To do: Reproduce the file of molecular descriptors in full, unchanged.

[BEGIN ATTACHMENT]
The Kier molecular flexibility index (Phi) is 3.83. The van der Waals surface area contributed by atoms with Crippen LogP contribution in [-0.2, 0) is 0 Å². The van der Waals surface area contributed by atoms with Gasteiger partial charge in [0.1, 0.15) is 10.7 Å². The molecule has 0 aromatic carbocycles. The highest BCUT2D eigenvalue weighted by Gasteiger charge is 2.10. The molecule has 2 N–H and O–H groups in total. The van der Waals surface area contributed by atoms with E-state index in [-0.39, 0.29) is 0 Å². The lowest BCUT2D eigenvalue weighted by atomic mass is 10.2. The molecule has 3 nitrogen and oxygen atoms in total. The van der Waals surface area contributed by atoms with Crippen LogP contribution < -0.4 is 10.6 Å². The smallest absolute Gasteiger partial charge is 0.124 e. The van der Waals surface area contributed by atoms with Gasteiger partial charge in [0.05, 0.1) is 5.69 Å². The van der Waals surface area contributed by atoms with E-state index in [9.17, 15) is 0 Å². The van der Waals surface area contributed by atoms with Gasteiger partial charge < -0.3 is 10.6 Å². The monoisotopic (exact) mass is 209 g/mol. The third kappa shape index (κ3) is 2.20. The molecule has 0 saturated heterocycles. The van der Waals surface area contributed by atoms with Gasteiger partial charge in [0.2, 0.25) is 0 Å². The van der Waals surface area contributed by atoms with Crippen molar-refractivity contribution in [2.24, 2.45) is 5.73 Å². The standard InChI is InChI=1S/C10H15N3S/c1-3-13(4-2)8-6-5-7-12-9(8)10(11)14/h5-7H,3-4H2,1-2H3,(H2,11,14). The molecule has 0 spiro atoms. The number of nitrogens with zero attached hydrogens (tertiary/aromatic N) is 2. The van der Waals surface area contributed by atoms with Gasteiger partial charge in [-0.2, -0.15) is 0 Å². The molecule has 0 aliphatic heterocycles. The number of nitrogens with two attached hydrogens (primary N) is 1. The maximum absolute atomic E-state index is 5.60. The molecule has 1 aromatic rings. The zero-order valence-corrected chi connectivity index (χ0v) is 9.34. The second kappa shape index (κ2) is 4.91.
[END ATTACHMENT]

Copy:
The Kier molecular flexibility index (Phi) is 3.83. The van der Waals surface area contributed by atoms with Crippen LogP contribution in [-0.2, 0) is 0 Å². The van der Waals surface area contributed by atoms with Gasteiger partial charge in [0.1, 0.15) is 10.7 Å². The molecule has 0 aromatic carbocycles. The highest BCUT2D eigenvalue weighted by Gasteiger charge is 2.10. The molecule has 2 N–H and O–H groups in total. The van der Waals surface area contributed by atoms with E-state index in [-0.39, 0.29) is 0 Å². The lowest BCUT2D eigenvalue weighted by atomic mass is 10.2. The molecule has 3 nitrogen and oxygen atoms in total. The van der Waals surface area contributed by atoms with Crippen LogP contribution < -0.4 is 10.6 Å². The smallest absolute Gasteiger partial charge is 0.124 e. The van der Waals surface area contributed by atoms with Gasteiger partial charge in [0.05, 0.1) is 5.69 Å². The van der Waals surface area contributed by atoms with E-state index in [9.17, 15) is 0 Å². The van der Waals surface area contributed by atoms with Gasteiger partial charge < -0.3 is 10.6 Å². The monoisotopic (exact) mass is 209 g/mol. The third kappa shape index (κ3) is 2.20. The molecule has 0 saturated heterocycles. The van der Waals surface area contributed by atoms with Gasteiger partial charge in [0.2, 0.25) is 0 Å². The van der Waals surface area contributed by atoms with Crippen molar-refractivity contribution in [2.24, 2.45) is 5.73 Å². The standard InChI is InChI=1S/C10H15N3S/c1-3-13(4-2)8-6-5-7-12-9(8)10(11)14/h5-7H,3-4H2,1-2H3,(H2,11,14). The molecule has 0 spiro atoms. The number of nitrogens with zero attached hydrogens (tertiary/aromatic N) is 2. The van der Waals surface area contributed by atoms with Gasteiger partial charge in [-0.2, -0.15) is 0 Å². The molecule has 0 aliphatic heterocycles. The number of nitrogens with two attached hydrogens (primary N) is 1. The maximum absolute atomic E-state index is 5.60. The molecule has 1 aromatic rings. The zero-order valence-corrected chi connectivity index (χ0v) is 9.34. The second kappa shape index (κ2) is 4.91.